You can be a winner, whatever the result of America v China

While watching the battle for gold medals or to be the world's top economy, investors don't need to take sides. Emma Dunkley reports

China and the US have been vying with each other for top dog status at the London Olympics mirroring the battle going on in the world economy. Despite China's rapid economic rise and bright long-term prospects in the global arena, many investors shy away from the emerging market, instead putting their money in the US and other developed regions.

But now is the time to ask if you should be paying more attention to the country set to get the most gold medals in the future, rather than pinning your hopes on second place?

"US is currently the biggest economy in the world – but do I want to build an investment portfolio based on the rear-view mirror? No," says Oliver Gregson at Barclays. "Will the US have the same level of growth in equity markets? No. Emerging markets will be the best area for growth over the long-term. Emerging markets will represent the lion's share of global growth going forward."

Investors have tended to hold more of their money in US stocks and shares, says Mr Gregson, but given the growth prospects for China, you could substantially increase your investments in the emerging markets, even if it means a bumpy ride along the way. "Investors could look to have around 10 per cent of their portfolio in emerging market equities for long-term investment," he adds.

As China's prominence increases, with estimates it will contribute to 11 per cent of world GDP this year alone, you may want to capture the country's growth before it reaches the finish line, although it could be more akin to a marathon than a sprint.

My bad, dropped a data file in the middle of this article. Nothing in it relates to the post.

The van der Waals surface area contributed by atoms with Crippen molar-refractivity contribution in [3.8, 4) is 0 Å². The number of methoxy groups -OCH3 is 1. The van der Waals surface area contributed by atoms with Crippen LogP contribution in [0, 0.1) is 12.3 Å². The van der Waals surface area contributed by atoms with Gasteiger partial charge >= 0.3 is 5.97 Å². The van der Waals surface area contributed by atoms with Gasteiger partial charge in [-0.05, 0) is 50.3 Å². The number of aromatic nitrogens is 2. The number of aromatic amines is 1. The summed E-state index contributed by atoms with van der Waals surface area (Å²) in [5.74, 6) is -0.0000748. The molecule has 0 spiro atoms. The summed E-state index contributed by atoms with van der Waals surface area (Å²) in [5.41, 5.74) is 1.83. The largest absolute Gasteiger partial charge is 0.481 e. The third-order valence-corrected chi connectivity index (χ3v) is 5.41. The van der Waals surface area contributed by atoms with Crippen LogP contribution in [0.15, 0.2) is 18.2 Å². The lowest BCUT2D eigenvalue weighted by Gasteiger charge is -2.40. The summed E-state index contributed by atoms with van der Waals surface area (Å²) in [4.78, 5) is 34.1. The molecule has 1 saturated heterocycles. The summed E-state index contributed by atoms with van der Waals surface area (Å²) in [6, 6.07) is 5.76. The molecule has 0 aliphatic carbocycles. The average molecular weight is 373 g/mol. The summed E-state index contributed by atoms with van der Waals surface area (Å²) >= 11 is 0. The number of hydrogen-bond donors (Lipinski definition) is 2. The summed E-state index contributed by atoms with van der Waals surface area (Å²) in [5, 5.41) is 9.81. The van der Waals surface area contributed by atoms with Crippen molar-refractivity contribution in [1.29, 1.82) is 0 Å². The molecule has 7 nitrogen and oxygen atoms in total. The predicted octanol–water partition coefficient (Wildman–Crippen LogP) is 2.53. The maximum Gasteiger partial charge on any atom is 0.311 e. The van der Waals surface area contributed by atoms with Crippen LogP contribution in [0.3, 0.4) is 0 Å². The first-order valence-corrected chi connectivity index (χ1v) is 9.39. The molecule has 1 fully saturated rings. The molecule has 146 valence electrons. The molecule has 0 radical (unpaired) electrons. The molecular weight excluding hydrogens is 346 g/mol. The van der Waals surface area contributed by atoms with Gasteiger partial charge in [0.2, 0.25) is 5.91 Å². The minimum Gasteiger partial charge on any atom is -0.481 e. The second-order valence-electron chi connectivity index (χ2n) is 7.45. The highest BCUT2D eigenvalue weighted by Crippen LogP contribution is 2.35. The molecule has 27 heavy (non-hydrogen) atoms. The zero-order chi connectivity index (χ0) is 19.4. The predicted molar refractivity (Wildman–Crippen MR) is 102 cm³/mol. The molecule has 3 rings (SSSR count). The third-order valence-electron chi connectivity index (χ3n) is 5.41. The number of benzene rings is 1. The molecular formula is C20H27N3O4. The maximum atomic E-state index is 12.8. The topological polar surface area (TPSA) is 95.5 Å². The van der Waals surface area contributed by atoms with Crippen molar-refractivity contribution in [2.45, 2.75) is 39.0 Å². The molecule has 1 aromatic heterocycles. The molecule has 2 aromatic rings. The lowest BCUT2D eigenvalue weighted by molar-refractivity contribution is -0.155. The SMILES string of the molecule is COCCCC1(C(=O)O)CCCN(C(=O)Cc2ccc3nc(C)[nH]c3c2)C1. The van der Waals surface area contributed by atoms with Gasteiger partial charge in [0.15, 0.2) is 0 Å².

"Most people are under-represented in this region because they are unfamiliar with it," says Russ Koesterich, the global chief investment strategist at iShares. "As emerging markets form a larger part of the global economy, it's reasonable people want to own more of it. But even if everything goes right with China, it's likely to be volatile."

Although they may sit next to each other at atop the medal table, China and the US are leagues apart when it comes to investing. "These are two very different beasts, although they are the two biggest economies in the world," says Darius McDermott, the managing director at Chelsea Financial Services. "The US is a more developed market, and focuses more on corporate governance. China, on the other hand, has greater growth potential in terms of GDP, but there are far more risks involved."

Despite the appeal of putting your money in China for the future, there are significant risks involved. "China is, effectively, still a Communist state," says Caroline Shaw of wealth manager Courtiers. "The US has always been freely capitalist. Also, how much do we know about Chinese companies? In comparison, we know lots about Apple and Exxon, for example."

Having information on a company when investing is vital and it's hard to find on Chinese firms, adds Ms Shaw. "I'd pick the US over China, due to transparency. I know what these companies do, as there's available data in the US," she says.

It would also be wrong to assume that just because China's growth is set to soar, its stock market will follow. Last year, funds investing in China were down 21.9 per cent on average, despite the country's GDP growth of around 9 per cent. In comparison, funds investing in North American companies were down 1.9 per cent on average.